Content marketing · Design

What are the best tools to discover quality images for your website/blog post?

Anonymous

April 22nd, 2015

As Airbnb and many other companies have shown us, the conversion rate drastically increases if compelling images are used on your landing page or blog post. What are the best sources that you use to find beautiful images you can copy, modify, distribute and use, without asking permission and without paying attribution?

Alex Eckelberry CEO at Meros.io

April 23rd, 2015

Fake Crow's post above is excellent. Another thing I do is search on a specific free photo site, like Unsplash, using Google Images.

For example, go to Google images, and type "site:unsplash.com" and all the free images come up, without having to scroll endlessly through the site. 

Mary Baum Digital consultant and web developer to the tennis industry. Standard on WordPress and the Genesis Framework.

April 22nd, 2015

Karl is right when he says it will cost you a lot to shoot your own - if by shooting your own, we mean hiring a professional, commercial photographer who charges a substantial day rate. 

Assuming you do business in the US, you will also not own the images. S/he will. You will have very specific usage rights that you negotiate separately from the shooting fee - which will be higher than even Getty.

So when I recommend you shoot your own, I mean exactly that: acquire a good DSLR camera, a monopod or a tripod - and learn to use it. Yourself. 

That's the surest way to be clear of copyright restrictions. 

If you have any experience in the visual fields, you already have an eye for composition. If not, you can take video instruction at lynda.com.

If you have creatives on staff - full-time employees who get benefits - you can also use images they take and claim ownership on behalf of the company as work-for-hire. Note that you cannot claim ownership of images they shoot that you have not specifically asked them for - no vacation pics, no shots of their pets, no using their mother as an unwitting model.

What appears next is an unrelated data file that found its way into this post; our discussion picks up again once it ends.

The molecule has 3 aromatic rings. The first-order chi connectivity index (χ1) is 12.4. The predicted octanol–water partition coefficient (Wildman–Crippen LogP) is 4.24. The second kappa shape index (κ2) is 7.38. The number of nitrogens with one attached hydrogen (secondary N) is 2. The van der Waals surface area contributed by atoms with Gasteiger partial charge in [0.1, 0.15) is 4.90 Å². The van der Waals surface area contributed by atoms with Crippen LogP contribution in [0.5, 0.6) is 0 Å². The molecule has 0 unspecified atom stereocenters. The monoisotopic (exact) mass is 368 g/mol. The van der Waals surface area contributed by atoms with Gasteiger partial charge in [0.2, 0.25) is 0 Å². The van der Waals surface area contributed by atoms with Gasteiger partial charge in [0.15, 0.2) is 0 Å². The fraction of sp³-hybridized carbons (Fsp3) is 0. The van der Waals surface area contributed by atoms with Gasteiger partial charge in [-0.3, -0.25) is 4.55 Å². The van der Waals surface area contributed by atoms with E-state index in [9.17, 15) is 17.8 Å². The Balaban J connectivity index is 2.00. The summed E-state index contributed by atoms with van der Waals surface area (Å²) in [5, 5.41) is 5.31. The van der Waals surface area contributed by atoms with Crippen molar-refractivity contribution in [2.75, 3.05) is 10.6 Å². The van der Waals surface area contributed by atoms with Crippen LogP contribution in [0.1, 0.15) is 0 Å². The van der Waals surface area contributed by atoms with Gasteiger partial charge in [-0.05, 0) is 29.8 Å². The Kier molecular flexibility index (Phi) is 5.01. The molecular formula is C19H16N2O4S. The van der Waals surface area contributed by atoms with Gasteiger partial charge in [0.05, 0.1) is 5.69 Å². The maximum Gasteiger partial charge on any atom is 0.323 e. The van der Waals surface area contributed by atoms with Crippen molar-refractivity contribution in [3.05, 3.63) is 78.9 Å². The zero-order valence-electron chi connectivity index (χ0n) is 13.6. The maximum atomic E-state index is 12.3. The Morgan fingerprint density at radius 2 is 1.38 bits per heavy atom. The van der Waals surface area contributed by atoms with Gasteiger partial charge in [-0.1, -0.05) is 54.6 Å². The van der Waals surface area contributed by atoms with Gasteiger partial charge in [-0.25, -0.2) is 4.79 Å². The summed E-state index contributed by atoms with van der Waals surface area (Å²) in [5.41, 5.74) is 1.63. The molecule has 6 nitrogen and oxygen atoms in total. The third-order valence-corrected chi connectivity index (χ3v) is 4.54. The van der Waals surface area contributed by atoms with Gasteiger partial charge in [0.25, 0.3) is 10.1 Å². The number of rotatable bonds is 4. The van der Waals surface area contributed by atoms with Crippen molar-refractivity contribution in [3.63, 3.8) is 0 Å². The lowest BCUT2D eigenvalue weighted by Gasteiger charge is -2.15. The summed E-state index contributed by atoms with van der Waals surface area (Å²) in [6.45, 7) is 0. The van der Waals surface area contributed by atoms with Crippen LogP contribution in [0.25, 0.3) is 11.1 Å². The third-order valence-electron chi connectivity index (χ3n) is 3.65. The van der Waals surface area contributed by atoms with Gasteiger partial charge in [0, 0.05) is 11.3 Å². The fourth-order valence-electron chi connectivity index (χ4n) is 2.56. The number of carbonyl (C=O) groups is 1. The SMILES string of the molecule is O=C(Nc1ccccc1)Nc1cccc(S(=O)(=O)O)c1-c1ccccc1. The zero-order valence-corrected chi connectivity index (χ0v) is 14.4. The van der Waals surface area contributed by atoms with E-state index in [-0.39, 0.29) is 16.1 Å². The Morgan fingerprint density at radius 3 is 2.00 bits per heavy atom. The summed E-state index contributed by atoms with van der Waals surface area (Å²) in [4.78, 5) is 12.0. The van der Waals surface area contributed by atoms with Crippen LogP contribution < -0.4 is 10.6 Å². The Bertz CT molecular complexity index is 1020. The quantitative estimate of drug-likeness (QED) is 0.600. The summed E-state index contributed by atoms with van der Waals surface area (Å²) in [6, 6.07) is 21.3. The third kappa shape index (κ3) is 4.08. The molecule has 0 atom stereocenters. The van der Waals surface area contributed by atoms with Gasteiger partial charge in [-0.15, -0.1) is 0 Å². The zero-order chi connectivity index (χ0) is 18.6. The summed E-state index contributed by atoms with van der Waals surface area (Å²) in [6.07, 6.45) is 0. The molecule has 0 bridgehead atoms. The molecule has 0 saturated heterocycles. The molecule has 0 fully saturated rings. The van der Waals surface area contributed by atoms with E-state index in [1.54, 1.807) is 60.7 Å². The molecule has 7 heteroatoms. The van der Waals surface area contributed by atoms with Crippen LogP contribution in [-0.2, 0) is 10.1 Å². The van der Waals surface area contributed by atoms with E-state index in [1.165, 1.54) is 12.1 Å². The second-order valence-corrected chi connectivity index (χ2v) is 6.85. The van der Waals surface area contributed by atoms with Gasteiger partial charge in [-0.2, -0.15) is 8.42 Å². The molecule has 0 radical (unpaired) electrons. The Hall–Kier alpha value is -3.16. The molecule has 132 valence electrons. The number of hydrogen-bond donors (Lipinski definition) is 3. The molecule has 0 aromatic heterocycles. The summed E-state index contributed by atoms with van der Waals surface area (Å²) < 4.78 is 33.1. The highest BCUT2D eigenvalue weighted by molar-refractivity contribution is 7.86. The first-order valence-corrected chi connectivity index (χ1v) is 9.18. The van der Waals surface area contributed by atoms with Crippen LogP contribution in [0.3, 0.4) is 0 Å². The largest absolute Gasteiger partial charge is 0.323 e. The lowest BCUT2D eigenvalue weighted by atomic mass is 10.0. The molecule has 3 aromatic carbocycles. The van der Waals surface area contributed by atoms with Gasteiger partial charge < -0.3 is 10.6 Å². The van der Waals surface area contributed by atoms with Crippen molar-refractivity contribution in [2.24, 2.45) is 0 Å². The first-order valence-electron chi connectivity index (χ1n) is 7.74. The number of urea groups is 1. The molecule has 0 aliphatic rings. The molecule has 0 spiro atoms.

If you need a shot of a table and chairs, they can shoot the ones in your office - or ones you buy from a store for the purpose. Or they can shoot their own furniture if they want - but it must be clear that they've chosen to use those things voluntarily and specifically.

I could go on forever on this subject - I have been a designer/creative director since 1983 (32 years) and started shooting my own images about eight years ago precisely to meet the needs you now have. I also am shooting and editing video as well, thanks to the ever-decreasing costs of the tools!

Hope this helps!

Mary


Alper Cakir

April 22nd, 2015

Here is a blog post we wrote about this, I hope it helps:

http://fakecrow.com/17-best-stock-image-icon-uidesign-sources/

Annette Tonti Founder, President at The Start Exchange

April 22nd, 2015

Alper- great post!  Thank you

Ernest Lupinacci Founder & CEO of Ernest Industries

April 22nd, 2015

The best / only route i can think of is using royalty-free images from any of a variety of stock photography sites... otherwise, you run the risk of using images that are someone's intellectual property - and if they come after you, It could be expensive and embarrassing. 

pmelcher

April 23rd, 2015

The issue is not with Creative Commons but rather with the possibility that the photograph might not be owned by the person offering it. They might have taken it from somewhere else and uploaded to Flickr as theirs. Because off safe harbor law, Flickr is not liable for this but you, the end user, are. You face the same risk with any of the free photos sites. With professional sites, like Shutterstock or Getty Images, your are fully protected against such issue and part of the reason they charge a fee. How that helps. ~ Paul M (Written on my phone)

Ken Chow Building Effective Marketing Practices for High Growth Companies

April 22nd, 2015

The best is still Getty, but you pay for it. iStock and Shutterstock deal in many of the same images. At some prices, it makes sense to do your own shoot.

Ken Chow Building Effective Marketing Practices for High Growth Companies

April 22nd, 2015

One minor point: sometimes, when I'm really struggling to settle on a theme or image, I'll just Google the terms or similar phrases, see what kind of related searches appear, as well as related images. From there you can better use the search capabilities of your stock service, and search for original sources.

Alper Cakir

April 22nd, 2015

I should also add another one of our blog posts in case you intent to use Google for spotting free to use images:

http://fakecrow.com/find-high-quality-free-to-use-images-for-your-site-with-google-search/

Rajat Saxena

April 23rd, 2015

https://stocksnap.io/ is also good. It has a search function so you can easily search what you want and the service sends weekly emails containing fresh photos directly to your inbox.